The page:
Electric Bikes Gain Momentum


In the hilly countryside of southern France, Bob Rosso and a clutch of riders leaned into their road bikes and cranked hard to conquer another long climb.

Glancing sideways, Rosso saw something strange.

“There was one of my friends, cruising by us with a smile on her face, looking like Mary Poppins,” said Rosso, owner of the Elephant’s Perch, an outdoor gear store in Sun Valley, Idaho. “She’s not the most athletic person, but she had rented an electric bike, and it allowed her to ride with us in this very hilly country. In Europe, people have discovered that electric bikes are a great equalizer and allow families to stay together.”

Over the past five years, Americans have also realized the advantages of electric bikes, or “e-bikes,” which use battery powered motors to provide mechanical assistance when a rider cranks the pedals.

According to e-bike manufacturer Haibike, its U.S. e-bike sales more than doubled between 2015 and 2016, while another e-bike company, IZIP, said U.S. e-bike sales grew 400 percent from 2014 to 2016. An estimated 152,000 e-bikes were sold in North America in 2016, according to Navigant Research.

“These bikes are becoming more popular because they extend your physical abilities,” said Rosso.

For the better part of a decade, the e-bike market consisted mainly of Baby Boomers riding on pavement. But, the landscape has changed as companies have introduced electric bikes for off-road trails, and millennials have adopted e-bikes for urban transportation.

While e-bikes are gaining momentum, it’s going to be a while before they rule U.S. trails and bike paths. First of all, they’re expensive (high-end models can cost $3,000 to $5,000), so many people just can’t afford them.

Plus, federal, state and local regulations prohibit the use of e-bikes on certain trails, and communities are still working to incorporate e-bikes into their existing trail systems.

Despite these obstacles, e-bike sales worldwide could grow from $15.7 billion in 2016 to about $24.3 billion by 2025, according to Navigant Research.

Baby Boomers and millennials lead the pack

Even though e-bikes face challenges, they have one clear advantage—the power to change people’s lives.

“We’ve sold bikes to quite a few people who had significant health setbacks, and this allowed them to get back out there,” said Rosso.

At the Elephant’s Perch in affluent Sun Valley, the average e-bike customer is fairly wealthy and at least 40 years old. For some of these customers, traditional mountain biking is too difficult, and e-bikes allow family members to ride together even if they’re not in the same physical condition.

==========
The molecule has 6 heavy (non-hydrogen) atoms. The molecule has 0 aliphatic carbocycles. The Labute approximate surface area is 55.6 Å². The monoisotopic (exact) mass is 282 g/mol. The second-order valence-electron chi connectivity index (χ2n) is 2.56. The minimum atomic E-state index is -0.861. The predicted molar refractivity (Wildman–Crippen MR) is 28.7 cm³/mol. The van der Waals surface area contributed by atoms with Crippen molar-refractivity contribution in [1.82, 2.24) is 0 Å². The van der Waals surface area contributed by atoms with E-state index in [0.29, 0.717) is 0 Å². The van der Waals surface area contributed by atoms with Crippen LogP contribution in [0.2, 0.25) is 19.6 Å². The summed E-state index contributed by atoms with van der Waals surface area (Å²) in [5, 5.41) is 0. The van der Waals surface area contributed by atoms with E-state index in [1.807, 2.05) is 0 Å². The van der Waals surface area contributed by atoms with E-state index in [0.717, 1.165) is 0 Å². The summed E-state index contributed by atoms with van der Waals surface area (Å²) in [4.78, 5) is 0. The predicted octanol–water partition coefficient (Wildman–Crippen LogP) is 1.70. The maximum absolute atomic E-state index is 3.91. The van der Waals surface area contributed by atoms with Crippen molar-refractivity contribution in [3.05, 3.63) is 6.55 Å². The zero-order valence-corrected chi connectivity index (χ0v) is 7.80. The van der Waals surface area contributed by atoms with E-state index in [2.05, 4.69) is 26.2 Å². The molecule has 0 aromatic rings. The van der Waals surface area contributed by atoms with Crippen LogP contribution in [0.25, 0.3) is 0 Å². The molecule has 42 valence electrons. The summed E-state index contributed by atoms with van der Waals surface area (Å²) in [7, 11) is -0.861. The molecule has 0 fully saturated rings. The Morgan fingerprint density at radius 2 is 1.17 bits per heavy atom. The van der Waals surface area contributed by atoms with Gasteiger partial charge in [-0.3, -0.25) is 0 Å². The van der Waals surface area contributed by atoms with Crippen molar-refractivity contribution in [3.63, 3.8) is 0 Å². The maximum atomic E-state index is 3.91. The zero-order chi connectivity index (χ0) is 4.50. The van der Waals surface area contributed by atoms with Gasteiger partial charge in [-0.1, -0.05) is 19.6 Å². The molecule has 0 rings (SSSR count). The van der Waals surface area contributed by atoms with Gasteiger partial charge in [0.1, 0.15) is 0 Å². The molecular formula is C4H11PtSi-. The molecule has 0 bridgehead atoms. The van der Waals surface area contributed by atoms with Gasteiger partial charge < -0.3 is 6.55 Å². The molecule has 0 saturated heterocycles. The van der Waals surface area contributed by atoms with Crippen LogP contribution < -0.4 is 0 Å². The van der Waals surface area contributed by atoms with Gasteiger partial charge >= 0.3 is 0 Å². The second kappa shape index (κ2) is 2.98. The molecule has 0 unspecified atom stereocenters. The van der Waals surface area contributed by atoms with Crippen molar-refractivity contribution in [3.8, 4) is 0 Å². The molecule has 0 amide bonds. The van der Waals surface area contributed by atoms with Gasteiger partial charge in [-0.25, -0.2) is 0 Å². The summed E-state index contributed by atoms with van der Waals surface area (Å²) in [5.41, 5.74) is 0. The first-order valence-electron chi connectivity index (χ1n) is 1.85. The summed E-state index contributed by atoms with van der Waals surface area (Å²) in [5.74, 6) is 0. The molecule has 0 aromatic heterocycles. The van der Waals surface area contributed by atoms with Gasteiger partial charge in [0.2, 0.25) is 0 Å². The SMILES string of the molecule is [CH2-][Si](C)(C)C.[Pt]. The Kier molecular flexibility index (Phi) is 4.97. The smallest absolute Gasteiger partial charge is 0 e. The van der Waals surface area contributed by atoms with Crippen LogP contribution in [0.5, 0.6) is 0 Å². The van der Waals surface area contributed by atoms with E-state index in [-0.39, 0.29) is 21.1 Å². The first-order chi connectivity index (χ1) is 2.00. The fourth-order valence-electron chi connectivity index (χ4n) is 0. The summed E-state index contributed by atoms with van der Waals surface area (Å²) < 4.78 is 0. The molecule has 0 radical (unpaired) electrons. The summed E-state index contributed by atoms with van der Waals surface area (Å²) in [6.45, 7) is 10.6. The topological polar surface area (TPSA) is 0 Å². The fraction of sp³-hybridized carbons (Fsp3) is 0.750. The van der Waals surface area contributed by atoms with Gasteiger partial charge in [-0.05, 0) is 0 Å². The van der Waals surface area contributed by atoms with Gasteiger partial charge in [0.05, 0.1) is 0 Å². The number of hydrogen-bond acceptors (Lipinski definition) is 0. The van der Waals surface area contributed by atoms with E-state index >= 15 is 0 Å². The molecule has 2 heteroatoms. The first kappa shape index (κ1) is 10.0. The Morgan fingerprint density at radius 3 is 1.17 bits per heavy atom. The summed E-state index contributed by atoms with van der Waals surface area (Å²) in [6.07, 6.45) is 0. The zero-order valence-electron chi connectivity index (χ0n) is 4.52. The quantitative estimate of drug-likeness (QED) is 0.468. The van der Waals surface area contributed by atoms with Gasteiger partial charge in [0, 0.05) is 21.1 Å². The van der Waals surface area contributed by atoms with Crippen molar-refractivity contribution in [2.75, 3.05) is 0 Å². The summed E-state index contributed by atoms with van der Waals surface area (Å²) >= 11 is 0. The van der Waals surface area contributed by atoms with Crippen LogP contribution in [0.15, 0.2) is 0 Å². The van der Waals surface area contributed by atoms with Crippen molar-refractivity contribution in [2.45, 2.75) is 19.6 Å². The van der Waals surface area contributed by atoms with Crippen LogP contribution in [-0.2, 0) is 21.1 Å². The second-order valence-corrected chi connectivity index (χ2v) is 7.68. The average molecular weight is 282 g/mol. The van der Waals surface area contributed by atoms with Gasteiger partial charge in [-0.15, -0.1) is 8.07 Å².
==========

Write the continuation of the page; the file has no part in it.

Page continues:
In Woodland Hills and Culver City, Calif., the Wheel World bike shops also sell the majority of their e-bikes to older consumers.

“It’s mostly people 45 to 60,” said owner Kyle Paulson. “We also see that millennials are very interested in them, but most just can’t afford it.”

Even though e-bikes are pricey, a growing number of millennials are using them for transportation. “With young urban dwellers, we’re seeing traction with faster Class III pedal-assist bikes than can reach a top speed of 28 mph,” said Larry Pizzi, president of Raleigh Electric, IZIP’s parent company.


Introducing people to the outdoors

As millennials use e-bikes to negotiate the urban jungle, a growing number of riders are opting for off-road electric bikes.

“We ship two trail bikes for every commuter or recreational bike,” said Miner of Haibike.

When e-bikes first arrived on the market in the 1990s, they used heavy, inefficient lead-acid or nickel-metal hydride batteries. But the newest models employ lightweight Lithium-ion cells that produce the energy needed to negotiate tougher terrain.

In the next few years, new technologies could propel e-bikes to even higher levels of performance.

 “The big changes coming are with battery life and the battery management software,” said Miner, noting that current batteries allows riders to travel up to 200 miles, depending on the conditions and bike settings.

In addition, companies are producing smaller battery packs that are integrated into the bike frame to make products more attractive and nimble, said Pizzi.

“The drive systems keep improving as well, getting lighter, with improved torque almost every year,” he said.

Trail access remains an obstacle

Despite advancements in technology, e-bikes must overcome certain challenges, including “a lack of adequate bicycling infrastructure,” according to a 2016 report from Navigant Research.

The Bureau of Land Management and the U.S. Forest Service still classify Type 1 e-bikes (with a maximum power-assist speed of 20-mph) as off-highway vehicles, lumping them in with gas-powered ATVs and dirt bikes. Until the federal government changes its regulations, e-bikes will be prohibited on certain public lands.

However, states and municipalities are creating their own laws to accommodate e-bikes. In 2015, California passed a law that classifies various types of e-bikes and allows lower-speed models on bicycle trails.

Many communities dropped their objections to e-bikes after study by the International Mountain Bicycling Association showed that lower-speed Class I e-bikes impact the environment about as much as a regular bike.

 Still, some traditional mountain bikers oppose the use of motorized bikes on local trails.

 “Typically it’s the racers or the downhill riders,” said Paulson of Wheel World. “But people riding bikes for recreation are completely open to the idea and welcome it.”



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